KANSAS CITY, Mo. — The stage is set, the fans have arrived and Kansas City’s time on the clock is almost up.
When you’re recognized on national television and your city is in the spotlight, what’s that next door to open? What’s the value?
Kansas City leaders say the NFL Draft is helping them think even bigger.
KSHB 41 News is taking this topic 360 to talk about the impact of hosting the NFL Draft in Kansas City.
Taking the podium, you’ll hear from our city’s number-one fans.
- KCMO Mayor Quinton Lucas
- Kathy Nelson, president and CEO of the Greater KC Sports Commission and Foundation
- Victor Matheson, a sports economist and professor of economics at The College of The Holy Cross in Western Massachusetts
- Jeremy Bennett, the director of Lifestyle at Crossroads Hotel
- Bill Teel, the executive director of the Greater Kansas City Restaurant Association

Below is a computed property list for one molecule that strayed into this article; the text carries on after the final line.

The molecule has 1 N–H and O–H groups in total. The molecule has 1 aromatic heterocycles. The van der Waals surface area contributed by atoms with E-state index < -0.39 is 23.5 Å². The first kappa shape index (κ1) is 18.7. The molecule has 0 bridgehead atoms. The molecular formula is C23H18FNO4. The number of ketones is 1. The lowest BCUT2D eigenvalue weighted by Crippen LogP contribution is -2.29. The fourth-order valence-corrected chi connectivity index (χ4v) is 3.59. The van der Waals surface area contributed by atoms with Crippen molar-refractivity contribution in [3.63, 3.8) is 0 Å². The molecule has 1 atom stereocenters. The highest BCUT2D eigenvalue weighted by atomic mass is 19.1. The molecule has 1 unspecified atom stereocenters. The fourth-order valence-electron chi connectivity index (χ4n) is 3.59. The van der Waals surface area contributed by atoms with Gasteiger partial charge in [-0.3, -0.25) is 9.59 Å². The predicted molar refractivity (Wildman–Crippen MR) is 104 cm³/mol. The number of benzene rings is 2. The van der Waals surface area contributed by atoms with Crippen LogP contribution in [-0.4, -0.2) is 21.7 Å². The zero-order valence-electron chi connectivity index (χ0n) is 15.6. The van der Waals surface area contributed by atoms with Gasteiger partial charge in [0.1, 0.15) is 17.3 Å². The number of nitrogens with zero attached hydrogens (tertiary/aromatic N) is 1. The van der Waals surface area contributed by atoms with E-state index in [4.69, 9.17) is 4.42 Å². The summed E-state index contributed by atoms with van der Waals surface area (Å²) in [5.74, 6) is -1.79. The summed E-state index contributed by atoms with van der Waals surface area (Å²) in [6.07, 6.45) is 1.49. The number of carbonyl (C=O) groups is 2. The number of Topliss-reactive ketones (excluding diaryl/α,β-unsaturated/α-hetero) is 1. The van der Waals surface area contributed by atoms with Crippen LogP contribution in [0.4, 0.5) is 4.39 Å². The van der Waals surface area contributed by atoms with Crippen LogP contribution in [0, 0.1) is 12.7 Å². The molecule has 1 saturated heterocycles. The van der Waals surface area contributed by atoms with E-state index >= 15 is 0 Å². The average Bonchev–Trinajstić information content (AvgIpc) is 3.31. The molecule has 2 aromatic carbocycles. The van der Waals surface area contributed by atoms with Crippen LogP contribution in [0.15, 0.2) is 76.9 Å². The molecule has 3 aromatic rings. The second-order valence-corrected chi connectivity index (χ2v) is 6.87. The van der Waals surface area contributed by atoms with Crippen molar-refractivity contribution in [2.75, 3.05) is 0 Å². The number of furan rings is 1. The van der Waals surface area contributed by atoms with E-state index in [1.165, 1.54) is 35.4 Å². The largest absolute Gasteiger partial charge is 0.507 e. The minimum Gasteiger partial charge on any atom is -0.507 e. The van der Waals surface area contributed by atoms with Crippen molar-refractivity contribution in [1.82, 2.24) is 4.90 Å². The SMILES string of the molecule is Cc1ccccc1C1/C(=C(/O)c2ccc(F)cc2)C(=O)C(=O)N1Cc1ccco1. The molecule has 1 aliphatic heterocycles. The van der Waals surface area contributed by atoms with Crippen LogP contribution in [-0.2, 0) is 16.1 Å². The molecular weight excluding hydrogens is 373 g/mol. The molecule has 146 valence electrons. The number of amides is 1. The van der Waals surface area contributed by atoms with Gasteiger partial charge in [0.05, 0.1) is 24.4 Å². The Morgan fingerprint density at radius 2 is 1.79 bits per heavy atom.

- Katie Keenan, senior director of live events for the NFL
- Football fans
KCMO Mayor Quinton Lucas
Whether it was the Chiefs Super Bowl success or its victory parade, Lucas believes the Heart of America will be elevated even more — by 45 million viewers.
"This is a game changer for our region and our reputation,” Lucas said. “Whether you’re somebody in sports, entertainment, culture, or education, there are a lot of great things coming here.”
Lucas said he's excited for the nation to get a taste of what Kansas City is like.
“Everyone in the country has a chance to watch us, and see Union Station, and see downtown and frankly how impressive Kansas City is,” he said. “For me, this isn’t just a one-off event — this is the beginning of many great events coming ahead to downtown KC.”
He says it should be considered as a win for years to come.
“It feels like the World Cup was going to be a dream, but you add NCAA wrestling, you add figure skating tournaments," Lucas said. "Then outside of sports, more and more people relocate to a town more large, and major businesses coming to KC and the region."
Lucas says he’s met with other mayors of NFL Draft host cities and believes Kansas City’s preparation is unmatched.